Settlers claiming Indian blood generally tend to reinforce mythical beliefs about Indigenous people. Not belonging to an actual indigenous community that claims them, and having lived their entire lives (up to this point) as settlers, they create imagined ones, or find ready-made ones on social media where others with similar experiences congregate and validate each other’s newly minted indigenous identities. In these imagined communities they create mythologies about their noble “Indian grandmother” (usually born in the 1600s) and weave tales of how they’re 100% certain that their family’s love of hunting is a survival of their ancient ancestors’ prowess as a mighty huntsman. They talk about their “shovel teeth” as a physical atavistic trait that demonstrates their faint Indian blood arising anew in themselves, or how their grandparents had to elope because one of their parents objected to some “questionable” blood in the bride or groom.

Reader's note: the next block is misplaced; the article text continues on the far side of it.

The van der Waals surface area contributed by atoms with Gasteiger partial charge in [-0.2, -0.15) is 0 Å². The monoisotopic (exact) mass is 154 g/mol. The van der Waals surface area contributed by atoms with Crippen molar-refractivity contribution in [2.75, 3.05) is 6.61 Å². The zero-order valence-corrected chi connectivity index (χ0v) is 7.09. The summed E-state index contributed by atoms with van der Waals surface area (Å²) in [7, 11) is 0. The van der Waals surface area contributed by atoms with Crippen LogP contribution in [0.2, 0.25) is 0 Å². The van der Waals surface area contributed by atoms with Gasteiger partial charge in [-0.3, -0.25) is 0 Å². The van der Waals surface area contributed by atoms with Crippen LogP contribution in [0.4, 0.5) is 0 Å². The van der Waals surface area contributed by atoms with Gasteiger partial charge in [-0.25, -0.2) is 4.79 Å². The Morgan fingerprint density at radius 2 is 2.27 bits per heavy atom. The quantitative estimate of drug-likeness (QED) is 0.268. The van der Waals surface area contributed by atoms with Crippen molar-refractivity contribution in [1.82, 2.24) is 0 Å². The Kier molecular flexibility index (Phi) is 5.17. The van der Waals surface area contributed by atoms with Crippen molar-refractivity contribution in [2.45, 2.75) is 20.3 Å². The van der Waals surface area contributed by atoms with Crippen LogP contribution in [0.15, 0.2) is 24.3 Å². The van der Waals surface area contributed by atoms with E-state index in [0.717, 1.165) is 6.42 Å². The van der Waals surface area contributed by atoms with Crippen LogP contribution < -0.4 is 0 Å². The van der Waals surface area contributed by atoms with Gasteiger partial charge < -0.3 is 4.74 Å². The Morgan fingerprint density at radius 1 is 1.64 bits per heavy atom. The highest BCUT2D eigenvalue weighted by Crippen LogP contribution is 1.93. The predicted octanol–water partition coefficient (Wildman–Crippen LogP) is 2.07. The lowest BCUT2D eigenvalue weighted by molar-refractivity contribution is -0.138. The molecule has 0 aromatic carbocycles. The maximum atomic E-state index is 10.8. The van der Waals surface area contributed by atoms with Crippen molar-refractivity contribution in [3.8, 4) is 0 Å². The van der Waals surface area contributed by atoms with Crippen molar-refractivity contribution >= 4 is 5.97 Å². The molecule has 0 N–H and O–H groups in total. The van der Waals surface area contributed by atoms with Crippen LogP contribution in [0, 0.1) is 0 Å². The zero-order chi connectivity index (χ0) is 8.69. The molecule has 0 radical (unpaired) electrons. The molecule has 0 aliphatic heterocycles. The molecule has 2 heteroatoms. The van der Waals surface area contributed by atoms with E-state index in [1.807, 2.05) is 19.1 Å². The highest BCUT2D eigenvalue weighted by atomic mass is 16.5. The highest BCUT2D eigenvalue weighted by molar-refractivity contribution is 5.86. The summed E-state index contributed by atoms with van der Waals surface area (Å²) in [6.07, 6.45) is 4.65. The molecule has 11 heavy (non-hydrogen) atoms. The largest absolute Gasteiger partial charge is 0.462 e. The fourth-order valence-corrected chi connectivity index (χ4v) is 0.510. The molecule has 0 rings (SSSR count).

In addition to fabricating historical memory, they often weave fables about their historical amnesia… their indigenous nature was always hidden within them, or “withheld from them to protect them”. Despite this, it survived. Their ancestors had to hide in plain sight to escape persecution; and because it was hidden their claims to being indigenous are somehow greater than actual indigenous people who have always lived as indigenous people, because their identity survived through darkness and wasn’t “coddled” by Indian affairs and cushy federal benefits. And, surprisingly, they always claim their invented communities to be on the verge of extinction, yet—as demonstrated by their magical ability to find an indigenous ancestor on ancestry.com—it can be certain that somewhere, just around the corner, is another person waiting to join their when they “discover” their true identity.